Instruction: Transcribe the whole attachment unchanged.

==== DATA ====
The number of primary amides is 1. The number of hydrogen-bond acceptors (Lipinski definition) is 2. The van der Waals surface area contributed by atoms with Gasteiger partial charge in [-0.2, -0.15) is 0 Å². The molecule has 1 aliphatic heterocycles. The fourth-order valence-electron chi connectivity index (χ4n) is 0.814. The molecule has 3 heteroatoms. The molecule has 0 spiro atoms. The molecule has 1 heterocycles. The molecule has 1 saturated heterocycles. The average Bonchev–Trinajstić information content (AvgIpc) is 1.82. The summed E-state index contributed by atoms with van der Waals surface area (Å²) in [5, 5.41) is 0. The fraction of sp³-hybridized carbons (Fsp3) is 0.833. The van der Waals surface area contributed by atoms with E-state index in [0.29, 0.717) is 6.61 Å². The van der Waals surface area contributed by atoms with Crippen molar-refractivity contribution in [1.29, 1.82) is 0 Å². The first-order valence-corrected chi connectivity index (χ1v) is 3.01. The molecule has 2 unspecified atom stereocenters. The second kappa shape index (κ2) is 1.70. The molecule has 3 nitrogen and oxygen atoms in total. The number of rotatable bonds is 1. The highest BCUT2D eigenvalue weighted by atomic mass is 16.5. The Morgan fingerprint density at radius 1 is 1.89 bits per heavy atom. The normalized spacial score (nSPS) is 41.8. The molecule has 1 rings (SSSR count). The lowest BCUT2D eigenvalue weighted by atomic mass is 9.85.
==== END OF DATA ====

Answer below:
The number of primary amides is 1. The number of hydrogen-bond acceptors (Lipinski definition) is 2. The van der Waals surface area contributed by atoms with Gasteiger partial charge in [-0.2, -0.15) is 0 Å². The molecule has 1 aliphatic heterocycles. The fourth-order valence-electron chi connectivity index (χ4n) is 0.814. The molecule has 3 heteroatoms. The molecule has 0 spiro atoms. The molecule has 1 heterocycles. The molecule has 1 saturated heterocycles. The average Bonchev–Trinajstić information content (AvgIpc) is 1.82. The summed E-state index contributed by atoms with van der Waals surface area (Å²) in [5, 5.41) is 0. The fraction of sp³-hybridized carbons (Fsp3) is 0.833. The van der Waals surface area contributed by atoms with E-state index in [0.29, 0.717) is 6.61 Å². The van der Waals surface area contributed by atoms with Crippen molar-refractivity contribution in [1.29, 1.82) is 0 Å². The first-order valence-corrected chi connectivity index (χ1v) is 3.01. The molecule has 2 unspecified atom stereocenters. The second kappa shape index (κ2) is 1.70. The molecule has 3 nitrogen and oxygen atoms in total. The number of rotatable bonds is 1. The highest BCUT2D eigenvalue weighted by atomic mass is 16.5. The Morgan fingerprint density at radius 1 is 1.89 bits per heavy atom. The normalized spacial score (nSPS) is 41.8. The molecule has 1 rings (SSSR count). The lowest BCUT2D eigenvalue weighted by atomic mass is 9.85.